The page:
Accepted: What’s your favorite class so far?
Elisa: My favorite class so far has been Management Cases taught by Nate Peck. Each week we were given a case. We were expected to thoroughly analyze it, come up with a recommendation, and create a PowerPoint deck to convey our recommendation. You never knew when you were going to be called on to present, so it really forced me to put my best foot forward every week. This class truly prepared me for my internship. I was able to interpret my project brief and create a deck that concisely and effectively communicated my recommendation.
Accepted: Your LinkedIn profile indicates that you’ve got quite a passion for curly hair (from your numerous curly hair blogs and your position as a Suave Hair Brand Building Brand Management Intern). Then again, you also worked for Ernst and Young. So, do you see a future for yourself in the hair industry or in financial services — which will it be?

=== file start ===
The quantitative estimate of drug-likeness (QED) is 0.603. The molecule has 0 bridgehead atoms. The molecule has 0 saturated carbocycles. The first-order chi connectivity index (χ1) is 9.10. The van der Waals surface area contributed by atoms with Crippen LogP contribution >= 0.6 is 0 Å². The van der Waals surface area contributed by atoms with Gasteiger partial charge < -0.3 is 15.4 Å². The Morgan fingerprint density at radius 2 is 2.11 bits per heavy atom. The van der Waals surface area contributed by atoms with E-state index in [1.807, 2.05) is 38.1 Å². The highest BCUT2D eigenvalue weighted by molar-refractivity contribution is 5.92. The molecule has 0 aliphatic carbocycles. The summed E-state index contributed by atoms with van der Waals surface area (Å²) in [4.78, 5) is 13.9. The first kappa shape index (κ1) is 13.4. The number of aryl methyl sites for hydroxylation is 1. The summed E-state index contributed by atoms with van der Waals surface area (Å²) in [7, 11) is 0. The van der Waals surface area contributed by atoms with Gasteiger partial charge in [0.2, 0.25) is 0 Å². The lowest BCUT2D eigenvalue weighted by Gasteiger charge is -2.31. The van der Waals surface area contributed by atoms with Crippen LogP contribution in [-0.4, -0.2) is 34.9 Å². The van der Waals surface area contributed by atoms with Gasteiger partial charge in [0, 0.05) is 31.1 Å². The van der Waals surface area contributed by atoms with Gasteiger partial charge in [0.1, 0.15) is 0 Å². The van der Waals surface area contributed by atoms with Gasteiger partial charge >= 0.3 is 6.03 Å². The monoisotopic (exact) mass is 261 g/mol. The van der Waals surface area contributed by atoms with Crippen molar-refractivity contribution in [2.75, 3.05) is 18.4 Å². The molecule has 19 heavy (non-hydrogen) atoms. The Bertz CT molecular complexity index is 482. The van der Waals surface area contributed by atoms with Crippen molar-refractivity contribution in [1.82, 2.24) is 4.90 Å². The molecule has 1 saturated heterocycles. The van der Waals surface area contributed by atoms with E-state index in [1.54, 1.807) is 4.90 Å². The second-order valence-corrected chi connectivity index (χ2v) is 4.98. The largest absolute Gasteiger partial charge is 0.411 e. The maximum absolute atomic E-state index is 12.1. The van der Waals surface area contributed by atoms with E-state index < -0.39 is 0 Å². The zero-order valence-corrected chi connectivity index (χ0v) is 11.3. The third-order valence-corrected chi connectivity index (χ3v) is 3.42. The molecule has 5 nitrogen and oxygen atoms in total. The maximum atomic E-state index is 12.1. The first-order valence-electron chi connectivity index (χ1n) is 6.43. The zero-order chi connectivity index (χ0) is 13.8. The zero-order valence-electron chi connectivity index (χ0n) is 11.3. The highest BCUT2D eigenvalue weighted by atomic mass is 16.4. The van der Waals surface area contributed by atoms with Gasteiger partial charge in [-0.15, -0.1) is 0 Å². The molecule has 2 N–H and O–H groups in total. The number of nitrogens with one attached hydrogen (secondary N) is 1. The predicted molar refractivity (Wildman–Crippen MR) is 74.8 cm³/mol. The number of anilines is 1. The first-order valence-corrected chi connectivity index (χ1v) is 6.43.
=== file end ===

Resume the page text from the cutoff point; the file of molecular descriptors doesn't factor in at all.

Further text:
Elisa: Yes, I truly have a passion for naturally curly hair! I definitely see myself venturing in to the hair industry at some point in my career. I had a blast this summer at Unilever working on the Suave Hair brand. One thing I have realized is that my passion for hair isn’t going anywhere and there are many ways for me to explore that passion. Right now, I am most interested in getting great marketing training and becoming an excellent brand manager who can effectively market anything. My experience in different industries and functions has really made me well rounded and appreciative of all of these disciplines. As a brand manager, this will truly come in handy!
Accepted: Do you have a job lined up for next year? If so, what role did Johnson play in helping you secure that position?